|Korth, Kenneth -|
|Mcgehee, Robert, Jr. -|
|Nagarajan, R. -|
Submitted to: Biology of Plant Microbe Interactions
Publication Type: Peer Reviewed Journal
Publication Acceptance Date: October 1, 2009
Publication Date: N/A
Interpretive Summary: We have been able to show that some plants can generate hard rock-like crystals, made of calcium oxalate, that deter insects from eating them. Microscopic examination of the stomachs, teeth, and waste products of the insects that were forced to eat the plant food containing these hard rock-like crystals was conducted. This examination allowed us to conclude that these crystals exerted their effect by making the plant food unpalatable to the insects by physically grinding on the insect’s teeth when they chew. An analogy for humans would be eating a green salad that contained sand or soil. The sand/soil would make the salad unpalatable to eat by grinding on our teeth when we chew. As a step toward determining how the plant makes these crystals, we attempted to identify the genes that were expressed in a plant that makes crystals and not expressed in a plant that does not make crystals. The idea here is that the genes required to make the crystals would be expressed in the plant that makes crystals and not in the plant, which does not make crystals. Several candidate genes were identified by this method. We hypothesize that it is through the expression of these candidate genes that allow certain plants to make crystals. It is our hope that the identified calcium oxalate genes can be used in future studies to make crop plants more resistant to insects. Such a feat should aid efforts to reduce the use of chemical pesticides in the production of plant foods.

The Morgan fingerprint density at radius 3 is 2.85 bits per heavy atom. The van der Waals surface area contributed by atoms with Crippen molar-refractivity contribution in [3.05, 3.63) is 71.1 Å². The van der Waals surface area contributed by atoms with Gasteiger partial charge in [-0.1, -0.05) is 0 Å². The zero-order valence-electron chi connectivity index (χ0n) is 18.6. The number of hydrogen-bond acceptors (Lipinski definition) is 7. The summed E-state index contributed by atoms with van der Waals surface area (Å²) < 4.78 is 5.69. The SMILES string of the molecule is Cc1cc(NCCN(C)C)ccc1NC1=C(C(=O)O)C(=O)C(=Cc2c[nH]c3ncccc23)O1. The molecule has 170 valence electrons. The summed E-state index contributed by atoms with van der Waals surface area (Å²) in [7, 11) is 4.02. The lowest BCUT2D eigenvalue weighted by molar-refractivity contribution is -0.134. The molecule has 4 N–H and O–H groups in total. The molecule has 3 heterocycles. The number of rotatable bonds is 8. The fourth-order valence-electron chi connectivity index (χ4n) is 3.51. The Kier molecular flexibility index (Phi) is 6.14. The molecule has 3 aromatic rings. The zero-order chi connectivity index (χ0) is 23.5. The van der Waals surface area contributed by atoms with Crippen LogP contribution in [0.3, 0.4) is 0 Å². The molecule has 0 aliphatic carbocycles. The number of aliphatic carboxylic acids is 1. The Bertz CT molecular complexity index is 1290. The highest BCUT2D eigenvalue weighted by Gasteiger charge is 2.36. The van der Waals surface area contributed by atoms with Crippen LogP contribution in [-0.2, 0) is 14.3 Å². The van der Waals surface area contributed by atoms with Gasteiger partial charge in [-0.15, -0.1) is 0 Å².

Technical Abstract: In addition to the numerous chemical defenses that plants employ to fend off insect herbivores, simple structural components can also play important roles in effective protection. Our investigations have shown that plant crystals of calcium oxalate can function in insect defense. The isolation of calcium oxalate defective mutant lines in Medicago truncatula has provided a set of valuable tools to elucidate the biological function(s) of calcium oxalate formation, especially as it pertains to defense against pests. Microscopic and biochemical characterization of the insects fed a diet of these mutants containing different crystal concentrations, showed that these crystals do not appear to act as a deterrent by causing damage to the gut, or through oxalate toxicity, but rather as an abrasive factor that deters insect feeding. The size of the oxalate crystal was also shown to be an important factor in this abrasive effect. Gene expression studies, using the Affymetrix Medicago Gene Chip arrays, showed that several genes were differentially expressed in two of the reduce crystal mutants compared to controls. Future studies will focus on the role of differentially expressed genes in formation of calcium oxalate crystals.